President’s Message to the CARMA Membership

May, 2018





The JCC Board of Supervisors voted 4-1 Tues evening (5/8/18) to keep all the revenue that will accrue to the county coffers, courtesy of the ill conceived “Tommy Tax.” One option was to reduce the property tax rates by a like amount. Although more people than just property tax owners will be paying this extra 1% and have a just claim to part of it, it staggers the mind to find a workable scheme to do so. Reducing the property tax rate---by the exact same amount---would have been a prudent thing to do. Not so, if you think your personal mandate is to fulfill the wish list---not need list---but wish list, of your fellow spendthrifts.


As for those who favor tax increases to maintain or increase the quality of life in James City County, as Chairman Ruth Larson has previously stated, I believe the citizens can best make their own choices in how to increase their quality of life. The Board members who supported this decision appear to believe they owe a great debt to their fellow big tax spenders, a debt they propose to pay with your money.


Let’s look at the stark history of taxing and budgets of James City County. After the property tax increase in 2015, the FY 2016 budget went from $178M to $187M—approximately a $9,000,000 increase. Shortly after the tax increase, the county announced they had an “unexpected” revenue increase of around $6M, which could and should have been used to lower the real estate tax rate. Of course, they kept all that and added it to the FY 2017 budget—an increase of another $6,000,000. We are now in to some real money; a $15,000,000 increase in about one year.

Moving to the present, my BOS rep, Sue Sadler, told me all BOS members were satisfied with the proposed pre-sales tax 2019 budget; that this met all essential needs of the county. Then comes the sales tax increase. The FY2019 JCC budget on-line shows $204,500,000—but that amount was based upon a $2,370,000 reduction in property taxes then firmly planned, listed in the budget under “Fiscally Efficient Government.”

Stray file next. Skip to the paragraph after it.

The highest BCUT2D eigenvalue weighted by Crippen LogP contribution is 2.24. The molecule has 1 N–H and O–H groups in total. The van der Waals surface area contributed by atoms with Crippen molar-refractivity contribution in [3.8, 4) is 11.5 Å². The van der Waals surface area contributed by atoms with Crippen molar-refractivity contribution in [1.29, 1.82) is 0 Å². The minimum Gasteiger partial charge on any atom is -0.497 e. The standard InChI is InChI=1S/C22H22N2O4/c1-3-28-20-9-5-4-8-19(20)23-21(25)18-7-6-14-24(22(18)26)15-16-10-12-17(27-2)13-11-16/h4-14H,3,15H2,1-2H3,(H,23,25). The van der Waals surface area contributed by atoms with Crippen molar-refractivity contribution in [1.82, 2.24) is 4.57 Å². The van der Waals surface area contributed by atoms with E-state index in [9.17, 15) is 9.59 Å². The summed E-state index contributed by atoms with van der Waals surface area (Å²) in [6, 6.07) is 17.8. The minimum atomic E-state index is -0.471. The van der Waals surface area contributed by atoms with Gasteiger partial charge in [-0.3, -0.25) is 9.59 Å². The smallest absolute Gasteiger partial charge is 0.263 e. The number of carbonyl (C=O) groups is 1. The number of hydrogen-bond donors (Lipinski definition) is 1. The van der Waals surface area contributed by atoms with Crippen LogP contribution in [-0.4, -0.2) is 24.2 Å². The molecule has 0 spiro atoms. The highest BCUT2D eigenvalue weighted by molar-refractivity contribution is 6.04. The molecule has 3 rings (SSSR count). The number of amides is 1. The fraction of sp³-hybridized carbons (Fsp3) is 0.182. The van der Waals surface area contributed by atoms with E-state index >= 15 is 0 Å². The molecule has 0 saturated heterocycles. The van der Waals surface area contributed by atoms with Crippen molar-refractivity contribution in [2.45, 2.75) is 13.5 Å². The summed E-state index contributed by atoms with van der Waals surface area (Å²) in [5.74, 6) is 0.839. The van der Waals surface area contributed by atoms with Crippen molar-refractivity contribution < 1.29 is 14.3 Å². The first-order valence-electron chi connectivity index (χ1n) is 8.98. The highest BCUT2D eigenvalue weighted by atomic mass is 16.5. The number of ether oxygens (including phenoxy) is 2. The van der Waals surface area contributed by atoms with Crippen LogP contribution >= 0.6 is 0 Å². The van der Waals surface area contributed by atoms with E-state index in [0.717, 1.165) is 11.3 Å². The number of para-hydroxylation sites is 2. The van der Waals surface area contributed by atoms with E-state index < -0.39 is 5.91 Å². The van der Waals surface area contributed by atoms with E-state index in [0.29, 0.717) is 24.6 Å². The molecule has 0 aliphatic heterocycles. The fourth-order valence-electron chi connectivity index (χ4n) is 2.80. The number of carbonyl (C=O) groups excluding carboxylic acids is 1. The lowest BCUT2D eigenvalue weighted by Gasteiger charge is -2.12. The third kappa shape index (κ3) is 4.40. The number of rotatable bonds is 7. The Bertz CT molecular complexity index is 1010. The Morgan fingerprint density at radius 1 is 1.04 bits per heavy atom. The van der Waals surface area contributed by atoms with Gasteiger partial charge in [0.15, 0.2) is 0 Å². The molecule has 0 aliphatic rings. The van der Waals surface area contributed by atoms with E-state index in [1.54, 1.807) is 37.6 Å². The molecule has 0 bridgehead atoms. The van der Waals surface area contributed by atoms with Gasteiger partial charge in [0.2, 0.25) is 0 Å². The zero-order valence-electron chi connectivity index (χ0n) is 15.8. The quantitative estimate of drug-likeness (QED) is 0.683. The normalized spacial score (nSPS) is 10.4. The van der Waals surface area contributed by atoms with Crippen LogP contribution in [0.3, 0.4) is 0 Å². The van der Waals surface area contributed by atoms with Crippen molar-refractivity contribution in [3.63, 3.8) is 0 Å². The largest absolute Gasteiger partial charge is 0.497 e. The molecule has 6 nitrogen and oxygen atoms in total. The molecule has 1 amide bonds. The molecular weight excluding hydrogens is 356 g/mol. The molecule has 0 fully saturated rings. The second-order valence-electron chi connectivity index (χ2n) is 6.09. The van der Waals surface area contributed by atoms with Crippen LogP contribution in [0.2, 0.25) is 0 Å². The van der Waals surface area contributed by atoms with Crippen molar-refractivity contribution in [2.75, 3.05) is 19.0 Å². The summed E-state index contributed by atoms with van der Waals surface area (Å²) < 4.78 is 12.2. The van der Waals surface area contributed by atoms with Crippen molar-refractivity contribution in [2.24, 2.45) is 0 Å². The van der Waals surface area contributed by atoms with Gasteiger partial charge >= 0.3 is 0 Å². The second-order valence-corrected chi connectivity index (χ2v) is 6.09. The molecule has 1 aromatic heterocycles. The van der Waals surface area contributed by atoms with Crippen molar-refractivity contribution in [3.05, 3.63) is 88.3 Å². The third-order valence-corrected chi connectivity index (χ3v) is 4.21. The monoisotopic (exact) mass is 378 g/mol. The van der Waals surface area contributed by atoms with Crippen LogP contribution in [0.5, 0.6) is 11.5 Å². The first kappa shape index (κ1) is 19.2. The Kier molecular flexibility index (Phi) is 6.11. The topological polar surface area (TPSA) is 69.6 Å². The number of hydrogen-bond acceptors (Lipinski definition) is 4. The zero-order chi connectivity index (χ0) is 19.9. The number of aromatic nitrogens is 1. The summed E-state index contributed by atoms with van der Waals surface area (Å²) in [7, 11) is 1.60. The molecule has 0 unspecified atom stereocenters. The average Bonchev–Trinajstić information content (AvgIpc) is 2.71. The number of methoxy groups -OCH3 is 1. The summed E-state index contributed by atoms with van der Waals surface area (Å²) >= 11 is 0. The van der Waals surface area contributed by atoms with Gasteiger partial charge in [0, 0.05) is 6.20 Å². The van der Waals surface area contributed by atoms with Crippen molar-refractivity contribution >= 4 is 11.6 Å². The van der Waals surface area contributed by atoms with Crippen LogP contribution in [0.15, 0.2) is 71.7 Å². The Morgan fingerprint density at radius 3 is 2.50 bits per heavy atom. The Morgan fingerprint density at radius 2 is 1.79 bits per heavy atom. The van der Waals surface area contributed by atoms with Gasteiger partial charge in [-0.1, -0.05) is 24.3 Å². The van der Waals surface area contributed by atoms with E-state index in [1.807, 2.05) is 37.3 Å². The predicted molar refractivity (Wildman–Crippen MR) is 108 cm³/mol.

Interim Manager Bill Porter supported this and was quoted in the WYDAILY as stating “We wanted to ease the burden on residents.” Later, when I heard the reduction in property taxes was in doubt, I asked the Chairman, Ruth Larson, for the reason. She consistently stated it was a “staff” recommend-dation and I need to talk to the budget department. I consistently stated I wanted an answer from an elected representative, not the budget staff.  The budget folks are presumably the same people who had advertised and posted the 2-cent reduction on the JCC FY2019 budget that appears online. So how did they go from a 2-cent reduction to zero? Flip a coin? No, I think the big spenders took total control and drowned out all responsible and sane voices. The Stonehouse Rep, Sue Sadler, was the only one to vote for the property tax reduction and against the proposed 2019 budget.


The FY 2020 proposed budget stands at $207,700,000—a $29,000,000 increase from the 2015 pre-property tax hike level of $178,000,000. For those who don’t like throwing money at spendthrifts, you should demand your BOS Rep change the arc of this runaway spending. Having said this, we had two highly competent citizens review the budget a few years ago and made suggestions, which would have lowered the spending, without reducing county essential services. The Board ignored them completely, which is their normal response to inputs that don’t agree with their ideology, which is what is ruling the day.




We have as our luncheon speaker in May, Corey Stewart, one of the US Senate Candidates. 
Hopefully many of you will attend the Thursday, May 17th Luncheon.


Charles K. Misak, CARMA President